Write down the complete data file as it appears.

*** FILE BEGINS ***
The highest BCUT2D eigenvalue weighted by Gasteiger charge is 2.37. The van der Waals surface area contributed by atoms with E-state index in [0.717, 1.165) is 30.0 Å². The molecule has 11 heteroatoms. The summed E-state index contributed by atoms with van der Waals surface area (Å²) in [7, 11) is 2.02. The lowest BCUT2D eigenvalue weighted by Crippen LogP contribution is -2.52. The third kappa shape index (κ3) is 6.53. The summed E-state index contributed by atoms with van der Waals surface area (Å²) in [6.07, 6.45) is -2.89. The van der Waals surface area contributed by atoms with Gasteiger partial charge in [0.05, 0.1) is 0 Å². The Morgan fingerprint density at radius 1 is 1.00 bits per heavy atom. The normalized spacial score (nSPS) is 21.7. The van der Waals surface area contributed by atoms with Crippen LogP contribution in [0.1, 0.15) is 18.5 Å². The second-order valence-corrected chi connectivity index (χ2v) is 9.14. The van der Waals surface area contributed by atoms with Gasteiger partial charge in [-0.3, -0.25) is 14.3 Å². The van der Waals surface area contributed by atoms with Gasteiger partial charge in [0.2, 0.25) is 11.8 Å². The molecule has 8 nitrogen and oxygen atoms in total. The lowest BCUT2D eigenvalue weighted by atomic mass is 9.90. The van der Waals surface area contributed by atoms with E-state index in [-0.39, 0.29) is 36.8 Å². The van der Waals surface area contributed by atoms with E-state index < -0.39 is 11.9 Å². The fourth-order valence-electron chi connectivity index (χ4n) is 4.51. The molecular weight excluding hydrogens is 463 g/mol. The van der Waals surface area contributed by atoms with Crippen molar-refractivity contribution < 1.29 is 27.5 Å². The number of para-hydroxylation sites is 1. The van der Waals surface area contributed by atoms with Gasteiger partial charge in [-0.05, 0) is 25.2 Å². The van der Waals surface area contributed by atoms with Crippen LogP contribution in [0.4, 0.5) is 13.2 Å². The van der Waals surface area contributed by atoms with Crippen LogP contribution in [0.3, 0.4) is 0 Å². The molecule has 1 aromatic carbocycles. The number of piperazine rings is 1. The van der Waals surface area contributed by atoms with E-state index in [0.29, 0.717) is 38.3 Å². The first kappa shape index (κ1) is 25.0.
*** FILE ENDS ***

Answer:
The highest BCUT2D eigenvalue weighted by Gasteiger charge is 2.37. The van der Waals surface area contributed by atoms with E-state index in [0.717, 1.165) is 30.0 Å². The molecule has 11 heteroatoms. The summed E-state index contributed by atoms with van der Waals surface area (Å²) in [7, 11) is 2.02. The lowest BCUT2D eigenvalue weighted by Crippen LogP contribution is -2.52. The third kappa shape index (κ3) is 6.53. The summed E-state index contributed by atoms with van der Waals surface area (Å²) in [6.07, 6.45) is -2.89. The van der Waals surface area contributed by atoms with Gasteiger partial charge in [0.05, 0.1) is 0 Å². The Morgan fingerprint density at radius 1 is 1.00 bits per heavy atom. The normalized spacial score (nSPS) is 21.7. The van der Waals surface area contributed by atoms with Crippen LogP contribution in [0.1, 0.15) is 18.5 Å². The second-order valence-corrected chi connectivity index (χ2v) is 9.14. The van der Waals surface area contributed by atoms with Gasteiger partial charge in [-0.3, -0.25) is 14.3 Å². The van der Waals surface area contributed by atoms with Gasteiger partial charge in [0.2, 0.25) is 11.8 Å². The molecule has 8 nitrogen and oxygen atoms in total. The lowest BCUT2D eigenvalue weighted by atomic mass is 9.90. The van der Waals surface area contributed by atoms with E-state index in [-0.39, 0.29) is 36.8 Å². The van der Waals surface area contributed by atoms with E-state index < -0.39 is 11.9 Å². The fourth-order valence-electron chi connectivity index (χ4n) is 4.51. The molecular weight excluding hydrogens is 463 g/mol. The van der Waals surface area contributed by atoms with Crippen molar-refractivity contribution < 1.29 is 27.5 Å². The number of para-hydroxylation sites is 1. The van der Waals surface area contributed by atoms with Gasteiger partial charge in [-0.05, 0) is 25.2 Å². The van der Waals surface area contributed by atoms with Crippen LogP contribution in [0.4, 0.5) is 13.2 Å². The van der Waals surface area contributed by atoms with Crippen LogP contribution in [0.3, 0.4) is 0 Å². The molecule has 1 aromatic carbocycles. The number of piperazine rings is 1. The van der Waals surface area contributed by atoms with E-state index in [0.29, 0.717) is 38.3 Å². The first kappa shape index (κ1) is 25.0.